Hideaki Nakata

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Hideaki Nakata, "Hideaki Nakata", pegasus, January 01, 1994, https://nautilus.org/pegasus/hideaki-nakata/


Guides & Mentors

Hideaki Nakata
Associate Professor, Ocean Research Institute, University of Tokyo
Tokyo, Japan

 

Tell us about your job. What inspired you to pursue this career?

My speciality is “Fisheries Oceanography,” a scientific field having to do with the relationship between marine environments and marine living resources. I was born in Nagasaki on the western coast of Japan, and I enjoyed much fresh seafood there when I was child. This may have sparked my interest in fish and the ocean.

What is the health of the Tokyo Bay ecosystem?

An ecosystem consists of producers, consumers and decomposers. Various materials discharged from the land, including nutrients, are taken in by the producers, transferred by the consumers and recycled by the decomposers in the ecosystem. A healthy ecosystem has a good balance and smooth recycling.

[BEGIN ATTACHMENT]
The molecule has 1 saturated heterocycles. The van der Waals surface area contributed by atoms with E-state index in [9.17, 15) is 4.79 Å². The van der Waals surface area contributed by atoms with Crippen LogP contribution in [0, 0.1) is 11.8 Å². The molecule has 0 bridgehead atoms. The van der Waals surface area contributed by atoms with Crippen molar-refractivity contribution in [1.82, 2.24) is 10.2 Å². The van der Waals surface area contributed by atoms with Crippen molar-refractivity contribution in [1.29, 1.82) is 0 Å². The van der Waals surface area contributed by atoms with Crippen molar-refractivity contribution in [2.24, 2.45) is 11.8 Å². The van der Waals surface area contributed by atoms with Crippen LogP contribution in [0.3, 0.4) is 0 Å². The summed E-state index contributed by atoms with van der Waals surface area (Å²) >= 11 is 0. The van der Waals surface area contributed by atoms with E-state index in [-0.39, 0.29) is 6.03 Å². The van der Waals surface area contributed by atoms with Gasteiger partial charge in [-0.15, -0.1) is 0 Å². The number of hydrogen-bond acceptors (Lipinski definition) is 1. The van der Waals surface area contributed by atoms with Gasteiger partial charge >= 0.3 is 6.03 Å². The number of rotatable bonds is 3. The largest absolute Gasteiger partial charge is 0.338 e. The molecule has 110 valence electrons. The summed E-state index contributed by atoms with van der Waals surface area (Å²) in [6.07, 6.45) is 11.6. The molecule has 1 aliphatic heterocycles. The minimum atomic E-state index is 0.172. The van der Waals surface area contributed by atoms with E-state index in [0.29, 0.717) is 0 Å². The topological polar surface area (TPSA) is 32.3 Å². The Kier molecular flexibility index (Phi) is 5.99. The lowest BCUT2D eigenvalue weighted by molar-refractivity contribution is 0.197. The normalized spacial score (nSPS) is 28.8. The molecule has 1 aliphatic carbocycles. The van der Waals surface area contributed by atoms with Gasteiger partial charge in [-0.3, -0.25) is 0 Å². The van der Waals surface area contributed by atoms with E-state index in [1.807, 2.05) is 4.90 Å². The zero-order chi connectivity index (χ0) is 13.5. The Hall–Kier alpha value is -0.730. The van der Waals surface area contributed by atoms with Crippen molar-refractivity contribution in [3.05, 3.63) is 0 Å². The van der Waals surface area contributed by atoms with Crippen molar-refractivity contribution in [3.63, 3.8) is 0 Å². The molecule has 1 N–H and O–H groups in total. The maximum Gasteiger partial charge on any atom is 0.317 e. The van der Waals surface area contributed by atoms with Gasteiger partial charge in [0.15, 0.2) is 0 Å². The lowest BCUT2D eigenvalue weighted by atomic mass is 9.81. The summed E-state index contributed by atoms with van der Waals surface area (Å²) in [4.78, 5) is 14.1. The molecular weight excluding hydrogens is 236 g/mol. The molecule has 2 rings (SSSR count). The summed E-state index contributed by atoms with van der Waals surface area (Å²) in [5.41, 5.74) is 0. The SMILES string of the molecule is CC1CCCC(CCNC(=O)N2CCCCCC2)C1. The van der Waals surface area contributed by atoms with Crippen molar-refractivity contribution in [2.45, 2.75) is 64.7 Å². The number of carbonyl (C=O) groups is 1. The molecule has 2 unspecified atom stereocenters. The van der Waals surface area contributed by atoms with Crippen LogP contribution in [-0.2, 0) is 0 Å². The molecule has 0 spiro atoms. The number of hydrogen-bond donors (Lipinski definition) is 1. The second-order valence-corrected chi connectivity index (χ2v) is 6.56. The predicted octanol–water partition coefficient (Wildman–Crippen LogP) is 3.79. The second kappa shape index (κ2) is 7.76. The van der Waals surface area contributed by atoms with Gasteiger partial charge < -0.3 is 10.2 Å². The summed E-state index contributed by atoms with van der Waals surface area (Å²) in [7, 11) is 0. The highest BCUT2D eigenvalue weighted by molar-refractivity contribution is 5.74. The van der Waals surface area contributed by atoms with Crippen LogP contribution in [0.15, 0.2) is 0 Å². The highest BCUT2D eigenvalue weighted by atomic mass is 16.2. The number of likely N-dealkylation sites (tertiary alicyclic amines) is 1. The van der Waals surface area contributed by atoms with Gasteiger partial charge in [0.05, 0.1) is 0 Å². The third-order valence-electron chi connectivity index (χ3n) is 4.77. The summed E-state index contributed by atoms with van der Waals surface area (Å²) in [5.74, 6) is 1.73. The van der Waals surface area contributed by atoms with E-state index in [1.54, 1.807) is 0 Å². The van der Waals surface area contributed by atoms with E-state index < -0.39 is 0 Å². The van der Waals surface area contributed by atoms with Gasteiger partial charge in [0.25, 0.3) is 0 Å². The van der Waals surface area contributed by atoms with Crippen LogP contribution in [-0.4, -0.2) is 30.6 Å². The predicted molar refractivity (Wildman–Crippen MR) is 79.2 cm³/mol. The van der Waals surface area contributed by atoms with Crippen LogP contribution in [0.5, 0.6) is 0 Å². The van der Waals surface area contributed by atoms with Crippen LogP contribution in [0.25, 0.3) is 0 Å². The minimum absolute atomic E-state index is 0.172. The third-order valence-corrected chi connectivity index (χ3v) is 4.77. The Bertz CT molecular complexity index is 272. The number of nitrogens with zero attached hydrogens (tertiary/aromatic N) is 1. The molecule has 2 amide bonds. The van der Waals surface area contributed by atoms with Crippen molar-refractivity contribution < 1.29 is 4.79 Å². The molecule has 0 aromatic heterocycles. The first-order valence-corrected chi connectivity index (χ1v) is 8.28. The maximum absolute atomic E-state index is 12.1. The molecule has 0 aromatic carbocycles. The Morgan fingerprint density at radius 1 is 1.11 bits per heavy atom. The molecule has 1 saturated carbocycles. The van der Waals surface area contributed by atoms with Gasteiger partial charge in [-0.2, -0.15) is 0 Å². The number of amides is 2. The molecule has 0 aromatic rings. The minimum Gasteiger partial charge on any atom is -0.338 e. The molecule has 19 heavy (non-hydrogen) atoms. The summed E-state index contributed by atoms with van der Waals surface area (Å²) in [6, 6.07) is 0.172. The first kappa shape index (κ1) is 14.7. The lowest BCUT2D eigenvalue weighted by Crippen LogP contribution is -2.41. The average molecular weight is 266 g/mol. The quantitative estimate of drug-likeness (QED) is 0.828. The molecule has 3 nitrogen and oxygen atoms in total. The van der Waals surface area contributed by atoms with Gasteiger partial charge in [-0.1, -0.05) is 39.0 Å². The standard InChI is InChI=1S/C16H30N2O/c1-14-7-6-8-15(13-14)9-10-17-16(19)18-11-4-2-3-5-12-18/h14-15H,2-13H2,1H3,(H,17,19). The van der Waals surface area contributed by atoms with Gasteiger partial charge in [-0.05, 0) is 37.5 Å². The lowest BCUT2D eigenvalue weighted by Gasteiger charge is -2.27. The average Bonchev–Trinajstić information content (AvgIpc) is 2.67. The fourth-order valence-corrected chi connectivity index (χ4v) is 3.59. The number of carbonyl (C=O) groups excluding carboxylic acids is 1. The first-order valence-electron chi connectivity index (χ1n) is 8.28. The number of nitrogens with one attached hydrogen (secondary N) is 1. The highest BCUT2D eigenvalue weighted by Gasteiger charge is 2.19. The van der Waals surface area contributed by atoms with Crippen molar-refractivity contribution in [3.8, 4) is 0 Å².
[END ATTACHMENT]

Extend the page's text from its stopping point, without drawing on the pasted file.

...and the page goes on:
What are the major sources of pollution entering Tokyo Bay?

Huge amounts of nutrients and organic materials deposited from the land, possibly causing degradation of water and ocean bottom quality, must be one of the most serious pollution sources. Land reclamation accelerates environmental degradation by doing great damage to coastal habitats such as tidal flats and seagrass/seaweed beds.

How has urban development changed Tokyo Bay since 1900?

It has caused serious red tide blooms and subsequently oxygen-depleted water on the bottom in summer, which often leads to formation of azoic zones where no organism can live. In addition, increased discharge of chemical pollutants such as heavy metals and PCBs have been a serious threat to marine life.

How do you think urban development will affect Tokyo Bay in the next 20 years?

Due to various regulations, I do not think that the situation in Tokyo Bay will be getting worse. However, the present situation is bad enough. The first necessary step is the restoration of the marine environment and the ecosystem of Tokyo Bay.

For you, what does it mean to live near a bay?

There is a variety of life in the water. It is therefore valuable to enjoy a symbiotic life together with those various marine lives near the sea coast. For this purpose, I think that it will be essential to look at the daily life on land from the perspective of the sea. But so far we mainly have made efforts to expand the life on land toward the sea, as seen in “waterfront development.”


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